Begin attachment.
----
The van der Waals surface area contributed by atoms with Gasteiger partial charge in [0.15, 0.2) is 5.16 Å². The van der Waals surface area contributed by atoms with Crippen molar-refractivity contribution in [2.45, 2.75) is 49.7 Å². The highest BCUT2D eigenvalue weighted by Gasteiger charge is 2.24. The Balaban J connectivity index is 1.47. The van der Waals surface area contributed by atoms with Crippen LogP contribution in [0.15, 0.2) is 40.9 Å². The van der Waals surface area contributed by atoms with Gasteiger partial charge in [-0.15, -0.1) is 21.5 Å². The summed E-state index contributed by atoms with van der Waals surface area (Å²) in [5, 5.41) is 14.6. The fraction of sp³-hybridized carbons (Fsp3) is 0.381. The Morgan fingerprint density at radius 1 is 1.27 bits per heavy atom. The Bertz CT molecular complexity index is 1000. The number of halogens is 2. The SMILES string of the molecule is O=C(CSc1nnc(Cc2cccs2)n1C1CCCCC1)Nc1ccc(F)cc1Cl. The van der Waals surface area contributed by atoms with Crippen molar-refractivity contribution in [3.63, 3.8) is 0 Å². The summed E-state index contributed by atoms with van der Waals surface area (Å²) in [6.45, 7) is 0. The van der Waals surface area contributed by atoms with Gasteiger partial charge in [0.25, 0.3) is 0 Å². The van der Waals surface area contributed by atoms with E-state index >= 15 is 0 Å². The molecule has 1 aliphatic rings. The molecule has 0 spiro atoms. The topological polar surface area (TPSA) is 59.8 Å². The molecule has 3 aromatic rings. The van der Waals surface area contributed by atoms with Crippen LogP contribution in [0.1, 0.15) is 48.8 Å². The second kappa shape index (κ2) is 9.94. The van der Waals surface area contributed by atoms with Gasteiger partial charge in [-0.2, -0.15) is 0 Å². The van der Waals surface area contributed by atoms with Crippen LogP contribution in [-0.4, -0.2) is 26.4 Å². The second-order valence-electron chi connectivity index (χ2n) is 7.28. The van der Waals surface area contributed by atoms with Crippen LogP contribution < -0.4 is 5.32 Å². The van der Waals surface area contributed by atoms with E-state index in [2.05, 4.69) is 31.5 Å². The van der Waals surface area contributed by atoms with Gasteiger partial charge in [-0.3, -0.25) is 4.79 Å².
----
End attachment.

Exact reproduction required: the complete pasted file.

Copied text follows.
The van der Waals surface area contributed by atoms with Gasteiger partial charge in [0.15, 0.2) is 5.16 Å². The van der Waals surface area contributed by atoms with Crippen molar-refractivity contribution in [2.45, 2.75) is 49.7 Å². The highest BCUT2D eigenvalue weighted by Gasteiger charge is 2.24. The Balaban J connectivity index is 1.47. The van der Waals surface area contributed by atoms with Crippen LogP contribution in [0.15, 0.2) is 40.9 Å². The van der Waals surface area contributed by atoms with Gasteiger partial charge in [-0.15, -0.1) is 21.5 Å². The summed E-state index contributed by atoms with van der Waals surface area (Å²) in [5, 5.41) is 14.6. The fraction of sp³-hybridized carbons (Fsp3) is 0.381. The Morgan fingerprint density at radius 1 is 1.27 bits per heavy atom. The Bertz CT molecular complexity index is 1000. The number of halogens is 2. The SMILES string of the molecule is O=C(CSc1nnc(Cc2cccs2)n1C1CCCCC1)Nc1ccc(F)cc1Cl. The van der Waals surface area contributed by atoms with Crippen molar-refractivity contribution in [3.63, 3.8) is 0 Å². The summed E-state index contributed by atoms with van der Waals surface area (Å²) in [6.45, 7) is 0. The van der Waals surface area contributed by atoms with Gasteiger partial charge in [0.25, 0.3) is 0 Å². The van der Waals surface area contributed by atoms with E-state index >= 15 is 0 Å². The molecule has 1 aliphatic rings. The molecule has 0 spiro atoms. The topological polar surface area (TPSA) is 59.8 Å². The molecule has 3 aromatic rings. The van der Waals surface area contributed by atoms with Crippen LogP contribution in [0.1, 0.15) is 48.8 Å². The second kappa shape index (κ2) is 9.94. The van der Waals surface area contributed by atoms with Gasteiger partial charge in [-0.2, -0.15) is 0 Å². The van der Waals surface area contributed by atoms with Crippen LogP contribution in [-0.4, -0.2) is 26.4 Å². The second-order valence-electron chi connectivity index (χ2n) is 7.28. The van der Waals surface area contributed by atoms with Crippen LogP contribution < -0.4 is 5.32 Å². The van der Waals surface area contributed by atoms with E-state index in [2.05, 4.69) is 31.5 Å². The van der Waals surface area contributed by atoms with Gasteiger partial charge in [-0.3, -0.25) is 4.79 Å².